Extending mass rapid transit to one of Wellington's biggest suburbs is being campaigned on in this year's local body elections.
Estimated capital cost for mass transit in the Let's Get Wellington Moving project is $2.2b.
It's the big winner in the $6.4b transport overhaul but exactly what technology will run along the route is yet to be decided.
Last week mayor Justin Lester told Wellington business leaders he was personally in favour of trackless trams.
"I think they hold enormous potential and if that technology works, which is yet unproven, but if it does, I think it would be hugely beneficial."
Trackless trams would be a cheaper option to put on the route than light rail.
Lester said if there was money left over for the public transport mass transit component of LGWM, he'd look to extend it to other parts of the city, with Karori being the first priority followed by Island Bay.
Labour candidate for the Onslow-Western ward Rebecca Matthews has jumped on that idea turning it into a campaign platform, saying trackless trams could be in Karori by 2022.
"The thing about trackless trams is obviously you don't need to lay tracks, they just go on the road. So once you dedicate the road space, it's very easy to install them", Matthews said.
Karori has undoubtedly been hit hard by last year's disaster new bus network rollout, with the fallout continuing to this day.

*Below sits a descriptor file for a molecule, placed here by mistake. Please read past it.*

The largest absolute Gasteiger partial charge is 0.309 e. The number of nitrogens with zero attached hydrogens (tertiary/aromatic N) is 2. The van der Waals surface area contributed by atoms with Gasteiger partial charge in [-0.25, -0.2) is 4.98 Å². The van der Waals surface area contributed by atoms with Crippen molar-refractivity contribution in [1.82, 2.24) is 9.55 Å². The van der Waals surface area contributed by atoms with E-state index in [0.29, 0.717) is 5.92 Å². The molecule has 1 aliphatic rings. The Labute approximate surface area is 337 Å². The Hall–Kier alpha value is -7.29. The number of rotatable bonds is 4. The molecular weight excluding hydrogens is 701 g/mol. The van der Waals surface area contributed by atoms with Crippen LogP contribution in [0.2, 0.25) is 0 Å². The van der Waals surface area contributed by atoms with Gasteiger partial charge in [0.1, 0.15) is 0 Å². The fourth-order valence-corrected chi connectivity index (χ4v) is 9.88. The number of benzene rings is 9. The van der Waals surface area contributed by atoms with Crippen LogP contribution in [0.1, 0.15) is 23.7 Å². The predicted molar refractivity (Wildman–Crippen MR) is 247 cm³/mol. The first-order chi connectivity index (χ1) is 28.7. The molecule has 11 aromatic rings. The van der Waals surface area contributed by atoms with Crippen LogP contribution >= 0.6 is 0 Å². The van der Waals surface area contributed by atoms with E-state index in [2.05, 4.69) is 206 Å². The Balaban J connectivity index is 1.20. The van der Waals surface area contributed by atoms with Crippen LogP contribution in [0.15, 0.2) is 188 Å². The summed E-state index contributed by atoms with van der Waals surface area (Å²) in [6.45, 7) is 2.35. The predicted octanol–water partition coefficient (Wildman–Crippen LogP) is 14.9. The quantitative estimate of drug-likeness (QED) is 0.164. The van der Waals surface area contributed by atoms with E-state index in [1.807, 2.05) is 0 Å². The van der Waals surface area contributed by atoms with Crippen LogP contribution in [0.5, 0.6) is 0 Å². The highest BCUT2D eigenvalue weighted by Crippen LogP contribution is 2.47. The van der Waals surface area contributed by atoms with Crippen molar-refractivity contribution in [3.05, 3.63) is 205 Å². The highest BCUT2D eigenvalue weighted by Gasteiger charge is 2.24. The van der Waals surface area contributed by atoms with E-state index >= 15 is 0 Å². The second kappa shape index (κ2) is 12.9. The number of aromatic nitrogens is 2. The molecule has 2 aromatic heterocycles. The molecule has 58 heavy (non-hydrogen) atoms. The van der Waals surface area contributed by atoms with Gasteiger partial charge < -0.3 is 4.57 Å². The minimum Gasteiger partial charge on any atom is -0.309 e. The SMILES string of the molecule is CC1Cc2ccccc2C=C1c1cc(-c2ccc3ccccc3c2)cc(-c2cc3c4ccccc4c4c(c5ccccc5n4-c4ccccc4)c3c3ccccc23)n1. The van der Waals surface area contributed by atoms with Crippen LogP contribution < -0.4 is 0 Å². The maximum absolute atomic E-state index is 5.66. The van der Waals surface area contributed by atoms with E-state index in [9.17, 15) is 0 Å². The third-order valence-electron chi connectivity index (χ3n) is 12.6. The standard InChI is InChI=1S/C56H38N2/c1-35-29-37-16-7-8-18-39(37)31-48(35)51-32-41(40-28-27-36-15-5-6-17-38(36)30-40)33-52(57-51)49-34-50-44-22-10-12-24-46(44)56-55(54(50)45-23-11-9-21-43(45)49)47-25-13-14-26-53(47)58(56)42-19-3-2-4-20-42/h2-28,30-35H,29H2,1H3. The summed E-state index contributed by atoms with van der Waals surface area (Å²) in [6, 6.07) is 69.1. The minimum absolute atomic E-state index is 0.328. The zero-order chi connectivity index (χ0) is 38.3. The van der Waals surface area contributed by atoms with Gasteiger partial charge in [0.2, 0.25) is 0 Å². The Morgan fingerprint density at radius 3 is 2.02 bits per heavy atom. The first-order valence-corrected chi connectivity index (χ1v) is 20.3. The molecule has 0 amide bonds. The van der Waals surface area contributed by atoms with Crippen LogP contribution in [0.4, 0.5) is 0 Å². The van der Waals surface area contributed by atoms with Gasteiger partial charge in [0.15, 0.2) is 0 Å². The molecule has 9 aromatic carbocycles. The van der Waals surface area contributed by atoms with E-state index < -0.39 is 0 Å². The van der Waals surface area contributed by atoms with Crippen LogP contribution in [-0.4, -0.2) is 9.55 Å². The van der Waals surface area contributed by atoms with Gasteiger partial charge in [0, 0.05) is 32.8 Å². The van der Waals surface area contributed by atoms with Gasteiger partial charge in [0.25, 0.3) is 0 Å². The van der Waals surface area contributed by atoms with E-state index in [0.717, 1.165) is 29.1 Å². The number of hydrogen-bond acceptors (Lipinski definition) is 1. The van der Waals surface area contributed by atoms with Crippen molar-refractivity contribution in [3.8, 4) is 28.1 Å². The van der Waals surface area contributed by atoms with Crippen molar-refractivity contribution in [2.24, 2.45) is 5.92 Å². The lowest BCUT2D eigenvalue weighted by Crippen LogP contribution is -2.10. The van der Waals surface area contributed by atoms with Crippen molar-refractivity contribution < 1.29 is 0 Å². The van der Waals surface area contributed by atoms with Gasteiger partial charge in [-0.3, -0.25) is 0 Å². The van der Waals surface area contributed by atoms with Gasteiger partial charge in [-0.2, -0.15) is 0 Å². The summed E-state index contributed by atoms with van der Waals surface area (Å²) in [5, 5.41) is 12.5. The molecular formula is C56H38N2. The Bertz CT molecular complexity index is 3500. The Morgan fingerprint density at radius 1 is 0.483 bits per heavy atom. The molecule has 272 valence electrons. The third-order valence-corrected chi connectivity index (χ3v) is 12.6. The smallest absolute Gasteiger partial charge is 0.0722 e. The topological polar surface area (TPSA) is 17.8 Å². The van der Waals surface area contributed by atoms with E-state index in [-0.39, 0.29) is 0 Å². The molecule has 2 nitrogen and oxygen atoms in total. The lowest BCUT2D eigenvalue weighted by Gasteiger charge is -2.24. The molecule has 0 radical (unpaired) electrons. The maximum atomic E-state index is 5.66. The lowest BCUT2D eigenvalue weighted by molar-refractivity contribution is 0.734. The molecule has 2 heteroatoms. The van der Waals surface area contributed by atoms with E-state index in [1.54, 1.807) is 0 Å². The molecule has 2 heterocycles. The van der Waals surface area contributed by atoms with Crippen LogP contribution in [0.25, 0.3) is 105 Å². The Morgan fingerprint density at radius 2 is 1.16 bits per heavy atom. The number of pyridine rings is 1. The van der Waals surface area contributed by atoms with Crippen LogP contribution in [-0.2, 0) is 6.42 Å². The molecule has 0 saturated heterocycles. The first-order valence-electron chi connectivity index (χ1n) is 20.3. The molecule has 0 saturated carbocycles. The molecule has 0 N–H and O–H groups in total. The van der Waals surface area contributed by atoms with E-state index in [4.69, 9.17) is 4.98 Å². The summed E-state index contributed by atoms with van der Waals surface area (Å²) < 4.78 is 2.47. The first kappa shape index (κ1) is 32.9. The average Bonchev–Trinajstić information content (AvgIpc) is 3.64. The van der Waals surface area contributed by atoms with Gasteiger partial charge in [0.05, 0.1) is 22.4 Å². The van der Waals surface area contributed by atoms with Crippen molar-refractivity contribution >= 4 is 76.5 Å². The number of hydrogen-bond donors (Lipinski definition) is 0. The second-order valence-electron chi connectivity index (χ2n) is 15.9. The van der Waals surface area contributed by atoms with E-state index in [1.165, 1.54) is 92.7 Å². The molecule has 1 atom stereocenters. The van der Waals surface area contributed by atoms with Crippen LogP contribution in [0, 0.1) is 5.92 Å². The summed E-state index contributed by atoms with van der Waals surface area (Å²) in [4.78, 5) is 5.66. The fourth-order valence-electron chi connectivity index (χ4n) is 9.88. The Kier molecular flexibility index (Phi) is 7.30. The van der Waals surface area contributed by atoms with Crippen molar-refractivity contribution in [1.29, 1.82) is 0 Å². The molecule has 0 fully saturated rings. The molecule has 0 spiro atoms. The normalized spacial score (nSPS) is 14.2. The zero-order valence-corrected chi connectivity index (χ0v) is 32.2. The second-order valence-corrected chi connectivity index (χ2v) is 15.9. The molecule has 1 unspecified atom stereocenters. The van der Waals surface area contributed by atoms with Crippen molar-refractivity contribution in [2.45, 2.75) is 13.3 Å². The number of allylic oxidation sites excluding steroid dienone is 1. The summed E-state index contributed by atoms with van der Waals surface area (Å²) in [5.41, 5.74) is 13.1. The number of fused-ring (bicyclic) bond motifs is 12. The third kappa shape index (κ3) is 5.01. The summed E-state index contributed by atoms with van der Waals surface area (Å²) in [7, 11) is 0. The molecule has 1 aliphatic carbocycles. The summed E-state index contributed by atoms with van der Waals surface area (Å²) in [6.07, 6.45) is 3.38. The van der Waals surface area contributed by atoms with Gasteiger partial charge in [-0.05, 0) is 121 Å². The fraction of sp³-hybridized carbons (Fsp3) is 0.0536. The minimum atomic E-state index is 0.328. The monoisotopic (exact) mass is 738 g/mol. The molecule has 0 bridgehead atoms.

"The bustastrophe has had a massive impact on Karori and it's forcing people back into their cars.
"It's such a big suburb, there's so many people, and currently they're so underserved by the bus system, it's completely unreliable, it's inconvenient. So, I do think it should be a priority area for Let's Get Wellington Moving," Matthews said.
One problem with getting a dedicated mass transit route into Karori is the suburb's tunnel, which has one lane in and one lane out.
The Government has been clear it's not keen on tunnel building, putting a second Mt Victoria tunnel on the back burner and not funding a second Terrace tunnel at all.
So it seems more likely that while mass transit would have priority everywhere else on any transport spine to Karori, it would have to compete with cars at the tunnel.
Karori's tunnel already comes with its own issues.
Wellington City Council work to make it safer, more accessible for pedestrians and to stop it from leaking has been put on hold.
The tender WCC received exceeded its budget for the work.
The tunnel was built in 1900 and is Wellington's oldest road tunnel. About 114,000 vehicles now pass through it each week.
What to do about the tunnel in the context of mass transit was one of the details that would need to be worked through, Matthews said.